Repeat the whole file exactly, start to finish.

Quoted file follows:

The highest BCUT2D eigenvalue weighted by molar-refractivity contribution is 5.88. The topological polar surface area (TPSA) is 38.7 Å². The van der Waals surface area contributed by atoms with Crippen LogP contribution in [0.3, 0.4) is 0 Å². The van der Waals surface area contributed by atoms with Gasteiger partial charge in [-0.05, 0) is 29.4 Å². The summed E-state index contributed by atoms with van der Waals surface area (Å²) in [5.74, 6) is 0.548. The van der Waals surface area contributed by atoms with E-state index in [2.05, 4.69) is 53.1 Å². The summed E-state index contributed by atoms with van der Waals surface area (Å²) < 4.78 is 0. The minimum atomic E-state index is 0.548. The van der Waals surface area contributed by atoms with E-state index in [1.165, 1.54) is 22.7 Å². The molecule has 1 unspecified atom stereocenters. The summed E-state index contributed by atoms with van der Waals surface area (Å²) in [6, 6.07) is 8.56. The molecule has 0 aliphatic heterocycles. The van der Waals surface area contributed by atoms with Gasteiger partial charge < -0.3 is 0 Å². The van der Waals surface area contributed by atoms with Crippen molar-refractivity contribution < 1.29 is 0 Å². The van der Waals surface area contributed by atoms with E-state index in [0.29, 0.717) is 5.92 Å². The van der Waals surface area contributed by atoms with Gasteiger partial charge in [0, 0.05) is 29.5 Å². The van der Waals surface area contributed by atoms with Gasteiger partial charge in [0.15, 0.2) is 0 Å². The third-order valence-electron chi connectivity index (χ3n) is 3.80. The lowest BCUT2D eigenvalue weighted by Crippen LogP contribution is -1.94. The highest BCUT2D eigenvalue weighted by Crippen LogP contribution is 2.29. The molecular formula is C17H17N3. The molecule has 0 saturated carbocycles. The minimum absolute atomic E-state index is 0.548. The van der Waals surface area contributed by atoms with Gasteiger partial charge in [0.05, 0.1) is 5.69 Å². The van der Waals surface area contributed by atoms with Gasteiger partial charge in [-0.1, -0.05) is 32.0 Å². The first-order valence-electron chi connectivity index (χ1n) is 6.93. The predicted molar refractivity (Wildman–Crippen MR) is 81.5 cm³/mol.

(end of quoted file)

The highest BCUT2D eigenvalue weighted by molar-refractivity contribution is 5.88. The topological polar surface area (TPSA) is 38.7 Å². The van der Waals surface area contributed by atoms with Crippen LogP contribution in [0.3, 0.4) is 0 Å². The van der Waals surface area contributed by atoms with Gasteiger partial charge in [-0.05, 0) is 29.4 Å². The summed E-state index contributed by atoms with van der Waals surface area (Å²) in [5.74, 6) is 0.548. The van der Waals surface area contributed by atoms with E-state index in [2.05, 4.69) is 53.1 Å². The summed E-state index contributed by atoms with van der Waals surface area (Å²) < 4.78 is 0. The minimum atomic E-state index is 0.548. The van der Waals surface area contributed by atoms with E-state index in [1.165, 1.54) is 22.7 Å². The molecule has 1 unspecified atom stereocenters. The summed E-state index contributed by atoms with van der Waals surface area (Å²) in [6, 6.07) is 8.56. The molecule has 0 aliphatic heterocycles. The van der Waals surface area contributed by atoms with Gasteiger partial charge < -0.3 is 0 Å². The van der Waals surface area contributed by atoms with Crippen molar-refractivity contribution < 1.29 is 0 Å². The van der Waals surface area contributed by atoms with E-state index in [0.29, 0.717) is 5.92 Å². The van der Waals surface area contributed by atoms with Gasteiger partial charge in [0, 0.05) is 29.5 Å². The van der Waals surface area contributed by atoms with Gasteiger partial charge in [0.15, 0.2) is 0 Å². The third-order valence-electron chi connectivity index (χ3n) is 3.80. The lowest BCUT2D eigenvalue weighted by Crippen LogP contribution is -1.94. The highest BCUT2D eigenvalue weighted by Crippen LogP contribution is 2.29. The molecular formula is C17H17N3. The molecule has 0 saturated carbocycles. The minimum absolute atomic E-state index is 0.548. The van der Waals surface area contributed by atoms with Gasteiger partial charge in [0.05, 0.1) is 5.69 Å². The van der Waals surface area contributed by atoms with Gasteiger partial charge in [-0.1, -0.05) is 32.0 Å². The first-order valence-electron chi connectivity index (χ1n) is 6.93. The predicted molar refractivity (Wildman–Crippen MR) is 81.5 cm³/mol.